In 2020, approximately half a million adults with Autism Spectrum Disorder (ASD) will be turning 21 years old (Autism Society of America, 2014). Over the next 10 years, it is estimated that at least 200,000 students with ASD will arrive on college campuses in the United States (National Center for Special Education Research). Along with the transition to college age comes a shift in the laws that assist individuals on the spectrum. The Individuals with Disabilities Act (IDEA) guarantees that special education and related services are provided for children K-12 who are eligible and in public schools across the United States. This law also mandates that individuals be provided with an individualized education plan (IEP) to address their needs in school. Once individuals either reach age 21 or graduate from high school they transition from receiving support through IDEA to protection under the Americans with Disabilities Act (ADA), which provides students with equal access to an education with reasonable accommodations based on functional impairment.
Given the growing number of students on the spectrum who are entering post-secondary education, programs have become more informed and opportunities now range from specialized job training in the technology industry to two-year community colleges and four-year colleges that include Ivy League schools. It is important for students and families to carefully research post-secondary programs and ask a variety of questions about any specialized services and supports.
What is the student’s understanding of their own social, emotional, academic and medical needs, and are they able to express their needs to others in an appropriate and assertive way?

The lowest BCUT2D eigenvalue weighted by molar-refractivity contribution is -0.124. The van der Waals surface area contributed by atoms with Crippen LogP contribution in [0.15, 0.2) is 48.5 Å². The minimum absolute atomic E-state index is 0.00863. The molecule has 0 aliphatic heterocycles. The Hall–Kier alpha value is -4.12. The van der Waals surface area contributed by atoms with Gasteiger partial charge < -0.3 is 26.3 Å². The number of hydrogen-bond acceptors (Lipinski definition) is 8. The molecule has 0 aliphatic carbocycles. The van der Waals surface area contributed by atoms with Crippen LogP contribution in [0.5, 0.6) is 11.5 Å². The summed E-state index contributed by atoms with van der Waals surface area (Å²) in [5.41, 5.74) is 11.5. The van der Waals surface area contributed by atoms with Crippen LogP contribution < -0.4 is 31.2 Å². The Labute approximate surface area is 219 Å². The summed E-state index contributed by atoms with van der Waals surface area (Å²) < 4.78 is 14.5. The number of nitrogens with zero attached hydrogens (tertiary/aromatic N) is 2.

Independent living skills
Can the student create a structured environment on their own? Does the student have an understanding of how to use leisure time and when it is time to relax versus study?
Can the student engage in meal planning, laundry, and arranging of transportation? Can the student manage their medications and health care needs?
Time management skills
Can the student meet academic deadlines and stay organized?
Does the student interact with a variety of people and can they engage with others effectively? Can the student live on a campus with others without feeling over-stimulated, depressed or isolated?
Does the student have past work experience that can foster independence in the post-secondary environment?
Is the student someone who can access supports when needed and bounce back from disappointments that they may encounter? Can the student regulate their emotions and engage in reasonable problem solving strategies?
Post-secondary education is an opportunity for young people to become independent and successful adults. For individuals with autism and their families the transition presents new challenges as well as new opportunities.
Alison Gilbert, PhD is a Licensed Clinical Psychologist. She is currently a Clinical Assistant Professor at Hofstra Northwell School of Medicine with a certificate in Autism Spectrum Disorders from U.C. Davis.